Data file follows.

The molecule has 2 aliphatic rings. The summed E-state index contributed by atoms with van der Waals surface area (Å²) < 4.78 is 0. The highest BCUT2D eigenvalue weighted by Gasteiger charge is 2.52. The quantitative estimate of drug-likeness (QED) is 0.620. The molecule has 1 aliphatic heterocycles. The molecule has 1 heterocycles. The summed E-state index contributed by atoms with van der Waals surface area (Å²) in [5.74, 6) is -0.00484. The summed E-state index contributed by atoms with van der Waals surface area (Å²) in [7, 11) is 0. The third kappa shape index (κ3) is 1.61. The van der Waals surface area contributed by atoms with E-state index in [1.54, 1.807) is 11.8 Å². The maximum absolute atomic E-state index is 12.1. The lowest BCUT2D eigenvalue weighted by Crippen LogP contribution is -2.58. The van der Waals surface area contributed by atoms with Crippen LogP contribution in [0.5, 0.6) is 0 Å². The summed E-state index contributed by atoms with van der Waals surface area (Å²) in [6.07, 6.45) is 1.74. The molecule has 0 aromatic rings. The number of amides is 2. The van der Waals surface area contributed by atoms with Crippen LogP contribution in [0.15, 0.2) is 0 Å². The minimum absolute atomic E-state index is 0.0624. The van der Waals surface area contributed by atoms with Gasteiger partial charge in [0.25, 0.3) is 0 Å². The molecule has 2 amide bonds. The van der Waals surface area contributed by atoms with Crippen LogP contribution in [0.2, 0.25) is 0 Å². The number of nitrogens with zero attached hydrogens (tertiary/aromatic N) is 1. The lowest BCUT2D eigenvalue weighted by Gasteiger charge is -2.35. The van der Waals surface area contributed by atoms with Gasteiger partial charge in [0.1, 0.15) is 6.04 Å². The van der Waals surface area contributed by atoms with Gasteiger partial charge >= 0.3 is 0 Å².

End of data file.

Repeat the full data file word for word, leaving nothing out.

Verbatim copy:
The molecule has 2 aliphatic rings. The summed E-state index contributed by atoms with van der Waals surface area (Å²) < 4.78 is 0. The highest BCUT2D eigenvalue weighted by Gasteiger charge is 2.52. The quantitative estimate of drug-likeness (QED) is 0.620. The molecule has 1 aliphatic heterocycles. The molecule has 1 heterocycles. The summed E-state index contributed by atoms with van der Waals surface area (Å²) in [5.74, 6) is -0.00484. The summed E-state index contributed by atoms with van der Waals surface area (Å²) in [7, 11) is 0. The third kappa shape index (κ3) is 1.61. The van der Waals surface area contributed by atoms with E-state index in [1.54, 1.807) is 11.8 Å². The maximum absolute atomic E-state index is 12.1. The lowest BCUT2D eigenvalue weighted by Crippen LogP contribution is -2.58. The van der Waals surface area contributed by atoms with Crippen LogP contribution in [0.5, 0.6) is 0 Å². The summed E-state index contributed by atoms with van der Waals surface area (Å²) in [6.07, 6.45) is 1.74. The molecule has 0 aromatic rings. The number of amides is 2. The van der Waals surface area contributed by atoms with Crippen LogP contribution in [0.15, 0.2) is 0 Å². The minimum absolute atomic E-state index is 0.0624. The van der Waals surface area contributed by atoms with Gasteiger partial charge in [0.25, 0.3) is 0 Å². The molecule has 2 amide bonds. The van der Waals surface area contributed by atoms with Crippen LogP contribution in [0.2, 0.25) is 0 Å². The number of nitrogens with zero attached hydrogens (tertiary/aromatic N) is 1. The lowest BCUT2D eigenvalue weighted by Gasteiger charge is -2.35. The van der Waals surface area contributed by atoms with Gasteiger partial charge in [0.1, 0.15) is 6.04 Å². The van der Waals surface area contributed by atoms with Gasteiger partial charge >= 0.3 is 0 Å².